From Mainframe to NoSQL – Part 1

Many years ago, I left college armed with a Computer Science degree, a marked-up copy of a first edition K&R, a job offer and full expectation that my freshly minted C skills would soon be honed in the real world (yes plain old C, which was considered new and up-and-coming at the time). Like many things in life however, reality worked out somewhat differently from my plans and I quickly found myself on a project steeped in all things mainframe, including COBOL, CICS and JCL. While I eventually made my way to newer technologies, I spent a fair bit of my early formative professional years writing COBOL code. And while it’s true that at the time I was eager to move on to newer “cooler” things (and eventually did), looking back retrospectively I can’t help but feel thankful for the then-unwanted opportunity and now look back on those years with more than a bit of nostalgia.
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The Mighty Text Box

The text box. It started humbly enough, a simple UI element, a Hello World of graphical widgets that to this day still reminds us that even after the introduction of computer pointing devices, the good old keyboard (including the virtual kind) has maintained an outsized place as an input mechanism.  And while natural language processing (NLP) is still considered the eventual nirvana of human to computer interaction, we by and large rely on text entry as our window into computers and the information world today.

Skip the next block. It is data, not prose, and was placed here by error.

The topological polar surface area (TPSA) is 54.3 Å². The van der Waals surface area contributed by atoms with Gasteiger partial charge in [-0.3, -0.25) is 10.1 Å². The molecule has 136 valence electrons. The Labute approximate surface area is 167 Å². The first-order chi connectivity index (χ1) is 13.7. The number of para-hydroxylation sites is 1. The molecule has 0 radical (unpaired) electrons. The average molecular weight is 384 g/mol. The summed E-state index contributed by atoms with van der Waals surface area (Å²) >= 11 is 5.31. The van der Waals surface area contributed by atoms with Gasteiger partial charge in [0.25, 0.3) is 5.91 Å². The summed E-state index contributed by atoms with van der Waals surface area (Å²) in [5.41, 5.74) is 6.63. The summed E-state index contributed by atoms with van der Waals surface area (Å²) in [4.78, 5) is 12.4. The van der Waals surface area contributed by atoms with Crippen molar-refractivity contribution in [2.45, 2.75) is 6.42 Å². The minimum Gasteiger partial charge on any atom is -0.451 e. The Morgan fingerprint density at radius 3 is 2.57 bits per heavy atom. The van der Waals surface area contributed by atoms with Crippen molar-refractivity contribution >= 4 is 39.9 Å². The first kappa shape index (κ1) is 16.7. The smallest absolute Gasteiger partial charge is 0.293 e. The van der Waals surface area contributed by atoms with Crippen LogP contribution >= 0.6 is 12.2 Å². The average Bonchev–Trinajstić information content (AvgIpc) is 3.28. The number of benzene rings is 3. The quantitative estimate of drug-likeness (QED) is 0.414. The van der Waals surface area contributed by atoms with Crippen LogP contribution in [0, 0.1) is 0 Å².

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What is Data?

“90 percent of the world’s data was created in the last two years” was the primary theme of a Science Daily article from March of 2013. ¬†Those of us in the Big Data trade happily used this sound bite, oftentimes coupled with the “80 percent of data is unstructured” sound bite to drive home the point that the world of data processing is in for some (capital B) Big changes in the years ahead. And we’re all happy to be part of this coming wave.
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